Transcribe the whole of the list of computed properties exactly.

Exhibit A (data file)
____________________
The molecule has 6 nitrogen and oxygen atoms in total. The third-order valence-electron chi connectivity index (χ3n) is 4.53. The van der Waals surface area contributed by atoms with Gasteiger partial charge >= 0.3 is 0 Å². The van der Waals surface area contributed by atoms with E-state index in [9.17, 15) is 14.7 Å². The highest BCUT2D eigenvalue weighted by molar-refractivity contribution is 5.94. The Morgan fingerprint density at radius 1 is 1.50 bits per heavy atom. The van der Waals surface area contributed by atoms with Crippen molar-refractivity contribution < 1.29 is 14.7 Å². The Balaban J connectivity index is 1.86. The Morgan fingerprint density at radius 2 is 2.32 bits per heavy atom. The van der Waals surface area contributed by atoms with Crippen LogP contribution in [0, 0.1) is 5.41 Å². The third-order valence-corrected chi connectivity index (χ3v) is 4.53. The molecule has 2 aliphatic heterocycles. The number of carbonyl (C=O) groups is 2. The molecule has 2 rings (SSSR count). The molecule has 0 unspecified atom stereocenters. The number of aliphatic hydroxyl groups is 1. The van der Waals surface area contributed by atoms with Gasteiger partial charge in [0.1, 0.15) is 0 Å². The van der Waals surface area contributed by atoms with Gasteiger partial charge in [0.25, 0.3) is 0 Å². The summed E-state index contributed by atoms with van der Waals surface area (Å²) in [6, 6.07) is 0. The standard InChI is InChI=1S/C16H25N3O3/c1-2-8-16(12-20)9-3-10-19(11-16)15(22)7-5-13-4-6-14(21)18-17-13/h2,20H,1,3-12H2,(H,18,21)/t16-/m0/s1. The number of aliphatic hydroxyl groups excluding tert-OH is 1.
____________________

The molecule has 6 nitrogen and oxygen atoms in total. The third-order valence-electron chi connectivity index (χ3n) is 4.53. The van der Waals surface area contributed by atoms with Gasteiger partial charge >= 0.3 is 0 Å². The van der Waals surface area contributed by atoms with E-state index in [9.17, 15) is 14.7 Å². The highest BCUT2D eigenvalue weighted by molar-refractivity contribution is 5.94. The Morgan fingerprint density at radius 1 is 1.50 bits per heavy atom. The van der Waals surface area contributed by atoms with Crippen molar-refractivity contribution < 1.29 is 14.7 Å². The Balaban J connectivity index is 1.86. The Morgan fingerprint density at radius 2 is 2.32 bits per heavy atom. The van der Waals surface area contributed by atoms with Crippen LogP contribution in [0, 0.1) is 5.41 Å². The third-order valence-corrected chi connectivity index (χ3v) is 4.53. The molecule has 2 aliphatic heterocycles. The number of carbonyl (C=O) groups is 2. The molecule has 2 rings (SSSR count). The molecule has 0 unspecified atom stereocenters. The number of aliphatic hydroxyl groups is 1. The van der Waals surface area contributed by atoms with Gasteiger partial charge in [0.1, 0.15) is 0 Å². The van der Waals surface area contributed by atoms with Gasteiger partial charge in [0.25, 0.3) is 0 Å². The summed E-state index contributed by atoms with van der Waals surface area (Å²) in [6, 6.07) is 0. The standard InChI is InChI=1S/C16H25N3O3/c1-2-8-16(12-20)9-3-10-19(11-16)15(22)7-5-13-4-6-14(21)18-17-13/h2,20H,1,3-12H2,(H,18,21)/t16-/m0/s1. The number of aliphatic hydroxyl groups excluding tert-OH is 1.